Thames Valley Police Chief Constable John Campbell shares tribute to Prince Philip
Chief Constable John Campbell QPM has shared his reminisces about Prince Philip, who tragically died last week.
Mr Campbell wrote:
In 1988, I began my policing career in the West Midlands, transferring to Hampshire Constabulary in 2001, however I didn’t have involvement in policing Royal events until I moved to Thames Valley Police in July 2010.
When you become a police officer, you swear an oath of affirmation to the Queen, which you keep in mind throughout your duty and it is something I have kept in mind throughout my career
As a Chief Officer within Thames Valley Police with responsibility for Berkshire, Operations and then Crime, my career began to involve the responsibility for policing a number of Royal events or events attended by the Royal family. There are many annual events the royal family attend in these areas which are given support by Thames Valley Police like Royal Ascot, which I have been honoured to be Gold commander for. Every year Thames Valley Police is involved in such events and we have a clear duty to ensure Her Majesty’s and the Royal family’s protection as well as the public.
In 2012 when London hosted the Olympic Games, a number of events were hosted within the Thames Valley and of course the Olympic Torch Relay travelled through our region. As the Gold Commander for the Olympic security operation one of my most significant Royal memories was when The Queen and The Duke of Edinburgh welcomed the torch and barer to Windsor Castle.
In 2013, I was involved in an event to police a state visit of Sheikh Khalifa of the United Arab Emirates. He was a guest of HRH The Queen at Windsor castle for two nights.
During 2014 we saw some of the worst flooding across the region, especially in Datchet, Berkshire. While working to help keep people safe during this major incident, The Duke of Cambridge and The Duke of Sussex made their way to the area and helped in the efforts to relieve the flooding by moving and stacking sandbags. This was another operation I was very proud to command.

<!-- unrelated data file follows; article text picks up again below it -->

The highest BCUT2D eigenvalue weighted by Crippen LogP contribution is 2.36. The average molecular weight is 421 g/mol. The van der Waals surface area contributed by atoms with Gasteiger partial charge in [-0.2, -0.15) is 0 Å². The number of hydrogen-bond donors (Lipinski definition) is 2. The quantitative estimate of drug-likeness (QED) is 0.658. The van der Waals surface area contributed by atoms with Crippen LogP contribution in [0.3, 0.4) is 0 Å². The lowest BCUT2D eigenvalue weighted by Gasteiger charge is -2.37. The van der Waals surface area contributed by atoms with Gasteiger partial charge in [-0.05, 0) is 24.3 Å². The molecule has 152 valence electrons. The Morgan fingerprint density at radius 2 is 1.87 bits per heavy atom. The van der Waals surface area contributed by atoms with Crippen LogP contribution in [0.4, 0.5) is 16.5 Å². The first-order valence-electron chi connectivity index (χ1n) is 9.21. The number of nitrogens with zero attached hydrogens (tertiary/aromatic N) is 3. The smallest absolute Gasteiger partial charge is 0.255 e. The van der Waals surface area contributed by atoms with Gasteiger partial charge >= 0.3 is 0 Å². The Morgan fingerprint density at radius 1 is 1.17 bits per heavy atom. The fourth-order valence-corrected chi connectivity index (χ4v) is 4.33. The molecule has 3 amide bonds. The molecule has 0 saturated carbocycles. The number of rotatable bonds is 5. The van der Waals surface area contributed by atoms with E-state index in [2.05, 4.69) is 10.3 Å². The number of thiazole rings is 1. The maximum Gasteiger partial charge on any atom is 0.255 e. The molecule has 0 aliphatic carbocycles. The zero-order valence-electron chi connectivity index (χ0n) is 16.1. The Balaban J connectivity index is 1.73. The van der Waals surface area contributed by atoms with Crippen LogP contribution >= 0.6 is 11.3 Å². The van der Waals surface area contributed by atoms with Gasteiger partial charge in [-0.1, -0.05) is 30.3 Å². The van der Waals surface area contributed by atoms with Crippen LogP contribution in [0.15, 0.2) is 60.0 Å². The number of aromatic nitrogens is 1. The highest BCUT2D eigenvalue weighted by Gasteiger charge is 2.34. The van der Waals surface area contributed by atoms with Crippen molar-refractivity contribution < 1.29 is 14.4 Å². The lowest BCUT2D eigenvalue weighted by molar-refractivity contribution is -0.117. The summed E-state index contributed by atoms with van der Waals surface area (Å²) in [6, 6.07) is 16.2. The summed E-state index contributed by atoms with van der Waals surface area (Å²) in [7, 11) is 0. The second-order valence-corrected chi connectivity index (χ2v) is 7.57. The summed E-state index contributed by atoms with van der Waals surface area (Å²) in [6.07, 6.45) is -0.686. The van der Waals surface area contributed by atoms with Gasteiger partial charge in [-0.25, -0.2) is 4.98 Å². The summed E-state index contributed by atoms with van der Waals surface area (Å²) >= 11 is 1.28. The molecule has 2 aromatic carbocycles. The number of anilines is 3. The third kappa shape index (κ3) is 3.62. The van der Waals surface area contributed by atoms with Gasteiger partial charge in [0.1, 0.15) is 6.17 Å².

The work I did leading this multi-agency major incident, policing the Olympics and within Counter Terrorism Policing was later recognised by the Queen as I received a QPM in 2015. I was absolutely thrilled, proud and delighted to receive a QPM which was given to me by The Duke of Cambridge in Windsor on behalf of The Queen.
The Queen turned 90 in 2016 and she hosted a number of events in Windsor, I was fortunate enough to meet her at one of these celebrations. I distinctly recall it was a very hot day and The Queen was on her feet for a very long time meeting representatives from a number of local organisations. It must have been such hard work, but she was absolutely brilliant.
I’ve been lucky enough to meet The Queen on several other occasions. She was always very gracious, kind and complimentary of the work of our officers and staff. When you think of how long she has been doing that job, it really is extraordinary.
It’s important to remember that we have the honour of having The Queen and the Duke of Edinburgh as our local residents here in the Thames Valley.
I am so proud and honoured to lead a police force that gets the opportunity to work with the Royal Family on so many occasions. We always receive letters of thanks from the Queen’s private office after policing Royal events which is an extra special little touch of thanks.